I'd be grateful for recommendations on sphere molds. never used them. Sounds like they're easier Than i had assumed.


Edited by paulraphael (log)

Share this post


Link to post
Share on other sites

You're making it too hard. Try this:

  • Make simple syrup by adding 3 cups of sugar to 3 cups of water, stirring, and boil until the sugar is completely dissolved. Cool the syrup, which can be made up to a week ahead of time and chilled, covered.
  • Wash and dry 4 ripe mangoes. Using a sharp knife, cut the mangoes lengthwise alongside the pit. Scoop out the flesh, and cut the remaining flesh from the pit. Put in a blender along with one cup of the simple syrup and 3 tbls of lime juice. Puree until smooth. Pour into an ice tray with spherical compartments (Gourmac.com), put the lid on, and wrap with rubber bands to tightly close it. Freeze overnight.
  • Mix 75% cocoa butter with a 25% white chocolate (Valhrona), and a little coconut milk powder if desired. Heat in the microwave, stirring occasionally, until just melted and a uniform consistency. If you don't like the color, add a little chocolate powder.
  • Put a plate in the freezer and remove the ice cube from the trays. Wearing latex gloves, roll them in your hands to smooth them out and return to the freezer (on the plate). When the cocoa butter/chocolate mixture is ready, start dipping the sorbet balls. Just drop them in, and take them out one at a time. The cocoa butter will set up immediately.
  • After dipping, let them thaw in the refrigerator, so that the sorbet melts but the cocoa butter/chocolate doesn’t.
  • Serve on a spoon, and instruct the guest to pop the entire ball into their mouth all at once. They will almost explode.

To complete the erotic dessert theme, you could try peeling and chilling (but don't freeze) a banana, into which you inserted a bamboo skewer. Dip the banana (all but the last inch) into the cocoa butter and white chocolate. Poke the bottom end of the skewer into something that would hold it upright -- perhaps a sliced raw potato? Put it into the fridge to chill the chocolate. Once chilled, and before serving, remove the skewer.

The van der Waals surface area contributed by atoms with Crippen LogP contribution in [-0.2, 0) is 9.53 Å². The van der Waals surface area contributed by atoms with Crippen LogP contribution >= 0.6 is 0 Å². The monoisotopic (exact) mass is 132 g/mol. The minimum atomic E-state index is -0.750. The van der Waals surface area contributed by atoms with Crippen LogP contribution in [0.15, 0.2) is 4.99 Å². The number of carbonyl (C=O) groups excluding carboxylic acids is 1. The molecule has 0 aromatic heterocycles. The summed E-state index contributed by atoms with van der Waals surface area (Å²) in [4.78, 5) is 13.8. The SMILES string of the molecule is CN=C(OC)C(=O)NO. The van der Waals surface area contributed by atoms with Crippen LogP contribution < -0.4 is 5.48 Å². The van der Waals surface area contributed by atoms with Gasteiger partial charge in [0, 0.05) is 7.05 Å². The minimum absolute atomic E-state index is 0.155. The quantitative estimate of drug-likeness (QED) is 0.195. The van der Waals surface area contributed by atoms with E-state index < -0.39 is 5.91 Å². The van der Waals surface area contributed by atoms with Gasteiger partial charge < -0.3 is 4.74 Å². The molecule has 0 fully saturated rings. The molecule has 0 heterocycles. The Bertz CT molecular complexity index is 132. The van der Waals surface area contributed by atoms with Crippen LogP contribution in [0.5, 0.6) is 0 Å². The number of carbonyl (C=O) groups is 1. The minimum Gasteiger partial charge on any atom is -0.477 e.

Soak coconut shavings in lukewarm coffee to stain them a dark brown.

Serve the banana, mango/chocolate balls, and the coconut shavings -- well, use your imagination.

I've served the mango/chocolate balls as a nice intermezzo, but haven't tried the banana. Let me know how it works out.

Happy Valentines Day!

Share this post


Link to post
Share on other sites

That sounds great, Robert, but it's a different dessert. It also sounds harder, not easier. Hand-rolling to make smooth balls was one part of my process I'm trying to eliminate.

Share this post


Link to post
Share on other sites

Couldn't you make/keep the base more liquid, and just drop it into the solution with, say, a turkey baster, or even a small ladle/portion scoop? Also, since you mention submerged the spheres to warm them, it sounds like rinsing them wouldn't be an issue, and direct spherification might be worth looking into, since any residual calcium chloride would be rinsed away.

Share this post


Link to post
Share on other sites

Couldn't you make/keep the base more liquid, and just drop it into the solution with, say, a turkey baster, or even a small ladle/portion scoop?

This may be the simplest solution. I should probably try it before the others. The recipe could stay the same; it will be liquid enough when it's still warm.

Also, since you mention submerged the spheres to warm them, it sounds like rinsing them wouldn't be an issue, and direct spherification might be worth looking into, since any residual calcium chloride would be rinsed away.

Is this true? Does all the chloride get rinsed off? I thought spheres made this way would continue to thicken over time. Especially with ganache, since the cream must have some calcium in it.